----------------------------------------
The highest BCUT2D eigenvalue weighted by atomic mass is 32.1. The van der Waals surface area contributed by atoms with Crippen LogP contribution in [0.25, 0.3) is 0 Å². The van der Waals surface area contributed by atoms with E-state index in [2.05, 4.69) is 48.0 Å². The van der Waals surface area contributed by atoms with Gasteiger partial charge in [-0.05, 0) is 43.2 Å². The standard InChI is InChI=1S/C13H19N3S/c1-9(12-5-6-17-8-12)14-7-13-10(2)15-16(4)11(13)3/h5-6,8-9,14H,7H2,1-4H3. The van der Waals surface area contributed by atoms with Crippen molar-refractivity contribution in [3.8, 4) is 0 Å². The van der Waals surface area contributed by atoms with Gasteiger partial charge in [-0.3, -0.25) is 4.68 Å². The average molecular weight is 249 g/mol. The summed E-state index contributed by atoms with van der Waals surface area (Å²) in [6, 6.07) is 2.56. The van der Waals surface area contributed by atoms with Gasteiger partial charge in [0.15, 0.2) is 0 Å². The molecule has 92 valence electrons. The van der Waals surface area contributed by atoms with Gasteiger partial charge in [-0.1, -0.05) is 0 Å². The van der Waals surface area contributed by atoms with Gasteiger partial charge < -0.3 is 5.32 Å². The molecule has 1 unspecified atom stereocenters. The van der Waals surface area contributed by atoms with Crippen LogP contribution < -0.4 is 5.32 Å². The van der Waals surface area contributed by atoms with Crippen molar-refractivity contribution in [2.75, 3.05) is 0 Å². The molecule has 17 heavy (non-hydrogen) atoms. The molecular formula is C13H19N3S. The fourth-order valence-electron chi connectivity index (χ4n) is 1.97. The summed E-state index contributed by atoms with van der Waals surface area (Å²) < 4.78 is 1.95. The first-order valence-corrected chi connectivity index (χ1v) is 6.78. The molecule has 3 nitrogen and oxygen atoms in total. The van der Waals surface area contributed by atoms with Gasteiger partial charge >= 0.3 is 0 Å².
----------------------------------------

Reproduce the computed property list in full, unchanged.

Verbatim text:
The highest BCUT2D eigenvalue weighted by atomic mass is 32.1. The van der Waals surface area contributed by atoms with Crippen LogP contribution in [0.25, 0.3) is 0 Å². The van der Waals surface area contributed by atoms with E-state index in [2.05, 4.69) is 48.0 Å². The van der Waals surface area contributed by atoms with Gasteiger partial charge in [-0.05, 0) is 43.2 Å². The standard InChI is InChI=1S/C13H19N3S/c1-9(12-5-6-17-8-12)14-7-13-10(2)15-16(4)11(13)3/h5-6,8-9,14H,7H2,1-4H3. The van der Waals surface area contributed by atoms with Crippen molar-refractivity contribution in [3.8, 4) is 0 Å². The van der Waals surface area contributed by atoms with Gasteiger partial charge in [-0.3, -0.25) is 4.68 Å². The average molecular weight is 249 g/mol. The summed E-state index contributed by atoms with van der Waals surface area (Å²) in [6, 6.07) is 2.56. The van der Waals surface area contributed by atoms with Gasteiger partial charge in [0.15, 0.2) is 0 Å². The molecule has 92 valence electrons. The van der Waals surface area contributed by atoms with Gasteiger partial charge in [-0.1, -0.05) is 0 Å². The van der Waals surface area contributed by atoms with Gasteiger partial charge < -0.3 is 5.32 Å². The molecule has 1 unspecified atom stereocenters. The van der Waals surface area contributed by atoms with Crippen LogP contribution < -0.4 is 5.32 Å². The van der Waals surface area contributed by atoms with Crippen molar-refractivity contribution in [2.75, 3.05) is 0 Å². The molecule has 17 heavy (non-hydrogen) atoms. The molecular formula is C13H19N3S. The fourth-order valence-electron chi connectivity index (χ4n) is 1.97. The summed E-state index contributed by atoms with van der Waals surface area (Å²) < 4.78 is 1.95. The first-order valence-corrected chi connectivity index (χ1v) is 6.78. The molecule has 3 nitrogen and oxygen atoms in total. The van der Waals surface area contributed by atoms with Gasteiger partial charge >= 0.3 is 0 Å².